1.3 The project office


1.3 The project office

The project office (PO) is an organizational entity chartered with supporting the work through projects. The extent of the PO support can range from serving as repositories of information regarding project-management best practices to being fully responsible for an organization's projects and programs.

The Gartner Group [5] defines three possible roles for the PO:

  1. The PO as repository: At its most basic level the PO serves as the custodian for the project-management processes and as a repository for best practices. In this conception the PO is not formally involved in decisions concerning project execution; such decisions remain under the umbrella of the sponsoring functional areas.

  2. The PO as coach: In its second organizational form, the PO takes a more active role. It provides guidance to project managers and participates in project reviews when called upon. The PO staff has a hand in the startup and closure of projects and provides expertise in specialized areas such as risk management and cost estimation when required. The PO performs some monitoring and consolidation of project performance reports, but does not order corrective action.

  3. The PO as manager: In this role, the PO operates as an agent of senior management, which authorizes the PO to manage the project portfolio in its behalf. In addition to the responsibilities defined for the two previous roles, the PO is responsible for preparing a master plan and a resource plan reflecting the work the organization is committed to in the midterm, for reviewing project proposals, and for monitoring the execution of the portfolio.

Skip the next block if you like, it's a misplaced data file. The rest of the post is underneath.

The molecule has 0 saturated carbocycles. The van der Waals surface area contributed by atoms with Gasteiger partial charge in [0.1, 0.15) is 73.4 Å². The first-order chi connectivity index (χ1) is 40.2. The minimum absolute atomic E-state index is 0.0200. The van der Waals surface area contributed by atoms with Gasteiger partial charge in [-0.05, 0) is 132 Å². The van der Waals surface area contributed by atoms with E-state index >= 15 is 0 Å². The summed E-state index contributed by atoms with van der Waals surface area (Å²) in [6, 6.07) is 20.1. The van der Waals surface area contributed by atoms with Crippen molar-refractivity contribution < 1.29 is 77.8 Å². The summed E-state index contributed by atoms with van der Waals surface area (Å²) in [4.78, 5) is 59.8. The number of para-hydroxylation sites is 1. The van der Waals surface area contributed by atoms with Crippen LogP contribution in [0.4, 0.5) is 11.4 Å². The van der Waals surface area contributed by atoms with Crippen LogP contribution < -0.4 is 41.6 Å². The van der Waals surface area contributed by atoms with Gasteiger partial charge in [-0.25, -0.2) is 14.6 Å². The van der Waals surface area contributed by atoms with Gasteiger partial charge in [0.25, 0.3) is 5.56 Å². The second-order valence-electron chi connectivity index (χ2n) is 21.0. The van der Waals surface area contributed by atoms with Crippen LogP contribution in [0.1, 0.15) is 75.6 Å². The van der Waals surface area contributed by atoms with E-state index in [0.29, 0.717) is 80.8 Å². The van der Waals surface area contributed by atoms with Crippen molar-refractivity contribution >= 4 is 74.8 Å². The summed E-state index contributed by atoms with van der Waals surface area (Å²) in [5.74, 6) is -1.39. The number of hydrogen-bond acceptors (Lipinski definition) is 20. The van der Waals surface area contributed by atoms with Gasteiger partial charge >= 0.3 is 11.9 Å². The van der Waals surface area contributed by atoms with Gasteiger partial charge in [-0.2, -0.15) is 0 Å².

Other organizations, such as the Dorsey Company [6], have produced similar classifications. Dorsey refers to them as project support office, project/program office, and project governance office. Table 1.2 summarizes the different types of POs.

Table 1.2: Project Office Types

Repository

Coach

Manager


Custodian of the organization's project-management processes (methods and tools)
Stores and disseminates best practices across projects and programs
Provides a forum for communication
Supports project managers with guidance and expertise with respect to project-management practices

Provides mentoring and coaching to project managers
Houses expertise in specialized areas such as estimation and risk management
Provides analysis and reporting on project activity, such as status reporting and issues management
Consolidates reporting across the organization
Audits projects and programs at request of the project sponsor

Ensures alignment of projects and business strategy
Prepares the organization's master and resource plans
Reviews project scope and timing before including it in the portfolio
Orders corrective actions for individual projects.
Assigns project managers

The different types of POs must not be confused with maturity levels or stages of institutional development. An organization with a manager type of PO is not necessarily better or more mature than one deploying a repository type of PO. The different types reflect different organizational needs, cultures, and governance realities.

This book develops on the idea of the PO as manager. Those who need a less powerful type of implementation could use the responsibility matrix described in Chapter 3 (see Table 3.1) to tailor-down proposals to the needs of their organizations.

1.3.1 Making the case for the PO

Although the decision to deploy a PO in a given organization needs to be made on a case-by-case basis, it is possible to examine what is at stake by looking at the research and development (R&D) expenditures reported by several well-known companies. The reason for choosing R&D expenditures to exemplify the potential savings and gains that could be realized through a PO is threefold: First, the numbers are publicly available in the annual reports of the companies. Second, most R&D work adopts the form of projects. Third, R&D organizations exhibit most of the problems we will be referring to throughout this book.